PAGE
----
If you’ve never utilised outsourcing before you might be wondering how it integrates into your firm’s workflow.
Organising your firm
Outsourcing has an added benefit that you might not have thought of – it can often provide an insight into how organised, or disorganised, your firm actually is. It can be the wake-up call that some firms need to tell them that they need to create a structured workflow, because a structured scenario works much better with outsourcing, especially for larger firms.
The way the wake-up call works is that as more and more of the basic work (compliance, bookkeeping, etc.) gets shifted overseas your in-house team is going to be called to upon to provide the necessary info in a more timely fashion. This is a good problem to have because it also means you’re going to have more time to slot in new clients.
While smaller or solo firms may do well outsourcing with no special adjustments, as they get larger (and firms that are already at least medium-sized) will probably find it’s to their benefit to assign an administrator.
Let’s use a hypothetical firm of 3 members as our example. They are:
- The Principal
- Client Relationship Manager (Senior Accountant)
- Client Services Administrator (An Administrator or Receptionist)
On a file (for example, a tax return) for an existing client:
- The Principal does an end review and signs off on the file.
- The Client Relationship Manager interviews the client and liaises with the client for any follow-up information needed by your overseas team.
- The Client Services Administrator gathers all of the pertinent data, does the initial prep of electronic work papers, prepares the fee proposal, performs the usual related admin duties (photocopying, filing, etc.), prepares outgoing correspondence to clients regarding Aus or NZ tax requirements, ASIC (lodgements, reporting, updates, form prep and distribution), checks Banklink data going to and from client, and collates all reports that will go to the clients.
Boiled down, the Client Services Administrator is the funnel through which all the info is prepped and sent off to your outsourced accountant. The goal is to get as much of the common workload off the plates of the in-house accountants as possible, freeing them to concentrate on higher-end work and client relationships.
If you’re wondering what the ratio should be between the latter two positions and your overseas talent, we’d suggest something along the lines of – 1 Senior : 1 Receptionist : 4 outsourced accountants.
Bigger jobs are better
To maximise your cost benefits ratio we’d suggest that you consider only sending work that would take you over 3 hours to complete on your own. The reason for this is that you do have to do some prep at your end, and smaller jobs will take up so much of your time with prep anyway that it probably won’t be worth it for you.
Two rounds of queries
Our overseas workers try to compile all of their queries but we find on average that it takes two rounds of queries to make sure everything is clear.
Your best bet of course is to have gathered all the information up front (something you’ll get used to once you settle into working with your overseas team).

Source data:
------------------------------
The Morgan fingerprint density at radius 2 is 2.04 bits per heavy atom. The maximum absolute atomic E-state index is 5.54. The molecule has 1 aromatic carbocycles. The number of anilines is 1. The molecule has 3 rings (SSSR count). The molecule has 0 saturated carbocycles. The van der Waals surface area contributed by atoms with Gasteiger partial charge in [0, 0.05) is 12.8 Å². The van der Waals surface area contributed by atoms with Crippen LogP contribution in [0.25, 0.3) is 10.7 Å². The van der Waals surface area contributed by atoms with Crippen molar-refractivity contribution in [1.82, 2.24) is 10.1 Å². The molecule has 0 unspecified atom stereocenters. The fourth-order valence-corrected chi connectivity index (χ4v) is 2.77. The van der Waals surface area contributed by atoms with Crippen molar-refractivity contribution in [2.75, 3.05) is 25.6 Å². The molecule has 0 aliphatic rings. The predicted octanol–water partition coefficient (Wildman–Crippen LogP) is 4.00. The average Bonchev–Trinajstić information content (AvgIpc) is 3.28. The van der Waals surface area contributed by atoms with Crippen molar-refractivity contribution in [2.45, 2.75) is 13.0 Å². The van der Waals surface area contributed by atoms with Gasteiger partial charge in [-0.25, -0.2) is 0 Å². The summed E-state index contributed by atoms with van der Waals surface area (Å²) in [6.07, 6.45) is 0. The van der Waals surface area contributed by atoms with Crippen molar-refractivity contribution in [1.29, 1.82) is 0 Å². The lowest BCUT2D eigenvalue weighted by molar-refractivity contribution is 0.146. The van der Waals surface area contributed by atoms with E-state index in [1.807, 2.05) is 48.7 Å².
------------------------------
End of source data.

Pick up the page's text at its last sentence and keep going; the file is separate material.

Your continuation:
Make sure that your provider sends mid-job queries in an easily understood and accountable manner. A whole bunch of separate emails is going to make for a messy job. We here at BOSS find that most accounting firms we work with prefer receiving the queries in an Excel spreadsheet. The trick for you is to answer all of the queries before you send the spreadsheet back to your overseas team.
Educate your clients
Your workflow will flow better if you don’t have to wait until the last minute before your clients get their info in to you. Try to instill a positive early filing habit in them by sending out polite reminder letters in July and December. Better yet, include a checklist on those letters that details the info you need from each particular client.
Adding someone to your in-house team who manages workflows (delegates jobs, targets workflow interruptions, sets targets, advises workflow improvements, etc.) will depend on the size of your firm. If you don’t want to hire someone on specifically for the post a Senior Accountant could take up the reins.
The goal here is again to keep the desks of the other Senior Accountants and those higher up the ladder as free as possible, allowing them to focus on growing the firm.
With the right outsourcing provider communication with your overseas team is actually fairly easy. You’ll be able to set up weekly or monthly review sessions. Keep your outsourced workers in the loop as to any changes you’re making to your procedures.
A good accounting outsource provider will give you a way to have direct contact with the accountants doing the actual work, they’re not going to try to throw up hurdles so they can manage the information that gets back to you.
As for your end, it’s quite easy. Just have a quick two-minute update conversation with your overseas accountant in the same way you would with an in-house accountant, except that it’s done over Skype. You could also include overseas team members in group meetings in the same manner.
Above all else, don’t be shy if you feel there’s a problem. A good provider is going to want to adjust their outsourced accountants to your way of working as much as possible. But they can’t fix a problem if they don’t know that it exists in the first place.